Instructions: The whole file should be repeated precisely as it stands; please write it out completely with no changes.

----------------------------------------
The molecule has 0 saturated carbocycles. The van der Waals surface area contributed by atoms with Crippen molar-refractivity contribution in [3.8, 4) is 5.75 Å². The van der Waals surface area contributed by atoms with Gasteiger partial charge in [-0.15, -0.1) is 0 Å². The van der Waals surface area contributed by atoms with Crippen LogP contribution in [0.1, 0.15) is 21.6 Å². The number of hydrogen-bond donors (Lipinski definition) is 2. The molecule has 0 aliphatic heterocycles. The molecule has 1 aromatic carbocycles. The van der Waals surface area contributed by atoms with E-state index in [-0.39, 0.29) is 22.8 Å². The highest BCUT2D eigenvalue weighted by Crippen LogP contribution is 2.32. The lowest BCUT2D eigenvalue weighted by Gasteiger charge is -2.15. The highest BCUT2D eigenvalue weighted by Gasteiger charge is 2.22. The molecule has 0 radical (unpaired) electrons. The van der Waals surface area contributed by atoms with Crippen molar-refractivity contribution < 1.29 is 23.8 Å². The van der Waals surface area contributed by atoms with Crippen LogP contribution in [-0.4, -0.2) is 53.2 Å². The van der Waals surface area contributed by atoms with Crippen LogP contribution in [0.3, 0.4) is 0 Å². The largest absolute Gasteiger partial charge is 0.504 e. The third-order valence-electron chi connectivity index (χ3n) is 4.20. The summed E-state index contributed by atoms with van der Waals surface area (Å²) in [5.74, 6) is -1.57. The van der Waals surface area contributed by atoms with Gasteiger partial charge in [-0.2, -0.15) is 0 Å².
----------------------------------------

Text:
The molecule has 0 saturated carbocycles. The van der Waals surface area contributed by atoms with Crippen molar-refractivity contribution in [3.8, 4) is 5.75 Å². The van der Waals surface area contributed by atoms with Gasteiger partial charge in [-0.15, -0.1) is 0 Å². The van der Waals surface area contributed by atoms with Crippen LogP contribution in [0.1, 0.15) is 21.6 Å². The number of hydrogen-bond donors (Lipinski definition) is 2. The molecule has 0 aliphatic heterocycles. The molecule has 1 aromatic carbocycles. The van der Waals surface area contributed by atoms with E-state index in [-0.39, 0.29) is 22.8 Å². The highest BCUT2D eigenvalue weighted by Crippen LogP contribution is 2.32. The lowest BCUT2D eigenvalue weighted by Gasteiger charge is -2.15. The highest BCUT2D eigenvalue weighted by Gasteiger charge is 2.22. The molecule has 0 radical (unpaired) electrons. The van der Waals surface area contributed by atoms with Crippen molar-refractivity contribution < 1.29 is 23.8 Å². The van der Waals surface area contributed by atoms with Crippen LogP contribution in [-0.4, -0.2) is 53.2 Å². The van der Waals surface area contributed by atoms with Crippen LogP contribution in [0.3, 0.4) is 0 Å². The largest absolute Gasteiger partial charge is 0.504 e. The third-order valence-electron chi connectivity index (χ3n) is 4.20. The summed E-state index contributed by atoms with van der Waals surface area (Å²) in [5.74, 6) is -1.57. The van der Waals surface area contributed by atoms with Gasteiger partial charge in [-0.2, -0.15) is 0 Å².